15 The Pavement, Clapham Old Town SW4 0HY; 020 7622 4165; the-dairy.co.uk 

Pied à Terre

Edible flowers garnish many of the dishes at Michelin-starred restaurant Pied à Terre

3 Pied à terre
If you want to impress a partner then take them to the Michelin-star restaurant Pied à Terre on Charlotte Street. Expect exceptional French cuisine, with a superb wine list, and staff who are attentive and welcoming too. Play close attention to the beautifully presented plates placed before you as you’re sure to find freshly picked edible flowers garnishing many of the plates. And it’s a good idea to opt for a herbal tea afterwards  as the restaurant has a large selection of different mints, which staff handpick to make each tea.
34 Charlotte Street W1T 2NH; 020 7636 1178; pied-a-terre.co.uk

Craft London, Greenwich

Craft London in Greenwich provides its customers with a dining experience to remember

4 Craft London
The newly-opened Craft London deserves an accolade alone for the amount of effort the team puts into creating sustainably-produced food. Stevie Parle’s three-floor restaurant, bar, and café on Greenwich Peninsula development has its own smokehouse, butchery room and garden, plus even an gardener! The project opened in October 2014 with a café/roastery and has since expanded to a restaurant, cocktail bar and shop. The focus is on making quality produce from experts in their fields, and activities include the roasting of coffee, smoking of fish, bee-keeping, meat curing, fermentation of vegetables and the creation of a contemporary kitchen garden – impressive, we know! Outside the restaurant, there are 40 containers flourishing with edible flowers, baby vegetables and unusual herbs, such as myrtle, hyssop and many kinds of mints for tea. An orchard outside the restaurant also provides apples.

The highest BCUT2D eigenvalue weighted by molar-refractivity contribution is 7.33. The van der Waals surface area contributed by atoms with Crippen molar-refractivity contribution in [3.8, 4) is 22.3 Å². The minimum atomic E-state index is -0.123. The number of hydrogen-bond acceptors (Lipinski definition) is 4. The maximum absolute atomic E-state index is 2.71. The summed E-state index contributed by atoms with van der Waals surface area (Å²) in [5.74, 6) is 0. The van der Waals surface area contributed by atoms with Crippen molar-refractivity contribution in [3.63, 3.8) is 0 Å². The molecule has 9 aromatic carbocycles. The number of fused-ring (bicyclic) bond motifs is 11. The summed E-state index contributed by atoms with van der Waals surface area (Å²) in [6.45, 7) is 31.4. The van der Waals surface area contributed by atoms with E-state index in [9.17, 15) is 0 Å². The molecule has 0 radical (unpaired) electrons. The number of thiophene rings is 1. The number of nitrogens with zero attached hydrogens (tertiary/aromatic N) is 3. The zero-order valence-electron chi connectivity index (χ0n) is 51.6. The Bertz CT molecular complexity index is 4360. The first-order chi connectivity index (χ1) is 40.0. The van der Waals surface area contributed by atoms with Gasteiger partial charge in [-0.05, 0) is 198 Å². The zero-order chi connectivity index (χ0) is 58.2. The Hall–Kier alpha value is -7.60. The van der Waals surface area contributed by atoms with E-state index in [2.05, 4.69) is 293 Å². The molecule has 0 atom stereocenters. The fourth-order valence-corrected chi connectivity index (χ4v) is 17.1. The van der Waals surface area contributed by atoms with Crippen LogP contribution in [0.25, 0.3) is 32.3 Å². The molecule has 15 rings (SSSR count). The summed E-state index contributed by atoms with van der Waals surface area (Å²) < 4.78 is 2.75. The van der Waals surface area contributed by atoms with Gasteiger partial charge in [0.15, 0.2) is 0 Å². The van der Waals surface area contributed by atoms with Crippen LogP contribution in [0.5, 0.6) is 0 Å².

Peninsula Square, Greenwich Peninsula SE10 0SQ; 020 8465 5910; craft-london.co.uk

Caravan, King's Cross

Caravan’s front terrace is bordered by an array of herbs used in the restaurant’s dishes

5 Caravan­